3. Halsted WS: The results of operation for the cure of cancer of the breast performed at the John Hopkins Hospital from June 1889 to January 1894.. Ann Surg. 1894, 20:497–555.
  4. Brinkley D, Haybittle JL: Long-term survival of women with breast cancer. Lancet. 1984, 323:1118. 10.1016/S0140-6736(84)92525-X
  5. Fisher B, Redmond C, Fisher ER, et al.: Ten-year results of a randomized trial comparing radical mastectomy and total mastectomy with or without radiation. N Engl J Med. 1985, 312:674–681. 10.1056/NEJM198503143121102
  6. Cancer Research Campaign Working Party: Cancer research campaign (King's/Cambridge) trial for early breast cancer. A detailed update at the tenth year. Lancet. 1980, 316:55–60. 10.1016/S0140-6736(80)92939-6
  7. Hofvind S, Lee CI, Elmore JG: Stage-specific breast cancer incidence rates among participants and non-participants of a population-based mammographic screening program. Breast Cancer Res Treat. 2012, 135:291–299. 10.1007/s10549-012-2162-x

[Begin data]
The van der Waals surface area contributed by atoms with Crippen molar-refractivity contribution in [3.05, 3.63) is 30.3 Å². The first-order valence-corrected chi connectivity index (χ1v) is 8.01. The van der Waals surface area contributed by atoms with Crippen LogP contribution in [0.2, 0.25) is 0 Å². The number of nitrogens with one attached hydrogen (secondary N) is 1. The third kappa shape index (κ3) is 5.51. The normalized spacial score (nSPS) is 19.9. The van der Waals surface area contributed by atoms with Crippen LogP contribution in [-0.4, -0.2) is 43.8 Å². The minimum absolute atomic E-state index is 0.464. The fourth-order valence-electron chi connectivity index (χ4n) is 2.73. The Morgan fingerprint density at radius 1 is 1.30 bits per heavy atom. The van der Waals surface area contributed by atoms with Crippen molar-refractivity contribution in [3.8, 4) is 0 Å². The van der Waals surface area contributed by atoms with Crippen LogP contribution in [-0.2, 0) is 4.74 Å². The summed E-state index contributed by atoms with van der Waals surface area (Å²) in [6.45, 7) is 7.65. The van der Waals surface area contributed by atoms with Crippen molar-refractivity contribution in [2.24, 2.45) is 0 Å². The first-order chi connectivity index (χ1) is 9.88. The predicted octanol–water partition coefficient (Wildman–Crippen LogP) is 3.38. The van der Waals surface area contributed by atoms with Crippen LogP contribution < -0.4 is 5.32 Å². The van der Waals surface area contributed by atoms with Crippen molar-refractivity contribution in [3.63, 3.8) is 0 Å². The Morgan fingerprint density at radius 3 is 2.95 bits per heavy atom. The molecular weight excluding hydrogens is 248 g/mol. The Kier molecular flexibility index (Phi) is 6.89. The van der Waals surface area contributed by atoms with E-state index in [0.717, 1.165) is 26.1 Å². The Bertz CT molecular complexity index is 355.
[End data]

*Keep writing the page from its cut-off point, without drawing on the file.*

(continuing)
8. McLaughlin SA, Wright MJ, Morris KT, et al.: Prevalence of lymphedema in women with breast cancer 5 years after sentinel lymph node biopsy or axillary dissection: objective measurements. J Clin Oncol. 2008, 26:5213–5219. 10.1200/JCO.2008.16.3766
  9. Hunt KK, Ballman KV, McCall LM, et al.: Factors associated with local-regional recurrence after a negative sentinel node dissection: results of the ACOSOG Z0010 trial. Ann Surg. 2012, 256:428–436. 10.1097/SLA.0b013e3182654494
  10. Veronesi U, Paganelli G, Viale G, et al.: A randomized comparison of sentinel-node biopsy with routine axillary dissection in breast cancer. N Engl J Med. 2003, 349:546–553. 10.1056/NEJMoa012782